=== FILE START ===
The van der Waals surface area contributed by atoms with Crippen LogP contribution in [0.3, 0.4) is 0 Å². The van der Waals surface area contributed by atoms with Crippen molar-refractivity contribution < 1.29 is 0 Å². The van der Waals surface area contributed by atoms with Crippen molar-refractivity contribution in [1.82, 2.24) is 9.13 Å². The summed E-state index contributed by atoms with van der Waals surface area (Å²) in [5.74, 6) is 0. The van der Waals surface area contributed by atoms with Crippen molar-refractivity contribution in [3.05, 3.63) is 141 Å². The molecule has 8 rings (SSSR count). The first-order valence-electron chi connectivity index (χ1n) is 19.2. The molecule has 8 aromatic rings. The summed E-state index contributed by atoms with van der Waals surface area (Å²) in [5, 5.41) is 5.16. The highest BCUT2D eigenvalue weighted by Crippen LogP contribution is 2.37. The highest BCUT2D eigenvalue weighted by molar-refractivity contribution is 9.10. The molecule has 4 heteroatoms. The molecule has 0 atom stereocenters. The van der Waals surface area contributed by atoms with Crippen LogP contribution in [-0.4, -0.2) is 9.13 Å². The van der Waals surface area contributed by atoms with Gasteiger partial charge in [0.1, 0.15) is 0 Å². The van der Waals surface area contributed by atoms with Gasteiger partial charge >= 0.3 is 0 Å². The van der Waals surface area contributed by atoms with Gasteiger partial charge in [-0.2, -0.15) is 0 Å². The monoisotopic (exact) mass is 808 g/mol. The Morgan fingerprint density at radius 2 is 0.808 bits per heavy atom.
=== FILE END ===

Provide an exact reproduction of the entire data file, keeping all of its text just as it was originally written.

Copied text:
The van der Waals surface area contributed by atoms with Crippen LogP contribution in [0.3, 0.4) is 0 Å². The van der Waals surface area contributed by atoms with Crippen molar-refractivity contribution < 1.29 is 0 Å². The van der Waals surface area contributed by atoms with Crippen molar-refractivity contribution in [1.82, 2.24) is 9.13 Å². The summed E-state index contributed by atoms with van der Waals surface area (Å²) in [5.74, 6) is 0. The van der Waals surface area contributed by atoms with Crippen molar-refractivity contribution in [3.05, 3.63) is 141 Å². The molecule has 8 rings (SSSR count). The first-order valence-electron chi connectivity index (χ1n) is 19.2. The molecule has 8 aromatic rings. The summed E-state index contributed by atoms with van der Waals surface area (Å²) in [5, 5.41) is 5.16. The highest BCUT2D eigenvalue weighted by Crippen LogP contribution is 2.37. The highest BCUT2D eigenvalue weighted by molar-refractivity contribution is 9.10. The molecule has 4 heteroatoms. The molecule has 0 atom stereocenters. The van der Waals surface area contributed by atoms with Crippen LogP contribution in [-0.4, -0.2) is 9.13 Å². The van der Waals surface area contributed by atoms with Gasteiger partial charge in [0.1, 0.15) is 0 Å². The van der Waals surface area contributed by atoms with Gasteiger partial charge >= 0.3 is 0 Å². The van der Waals surface area contributed by atoms with Gasteiger partial charge in [-0.2, -0.15) is 0 Å². The monoisotopic (exact) mass is 808 g/mol. The Morgan fingerprint density at radius 2 is 0.808 bits per heavy atom.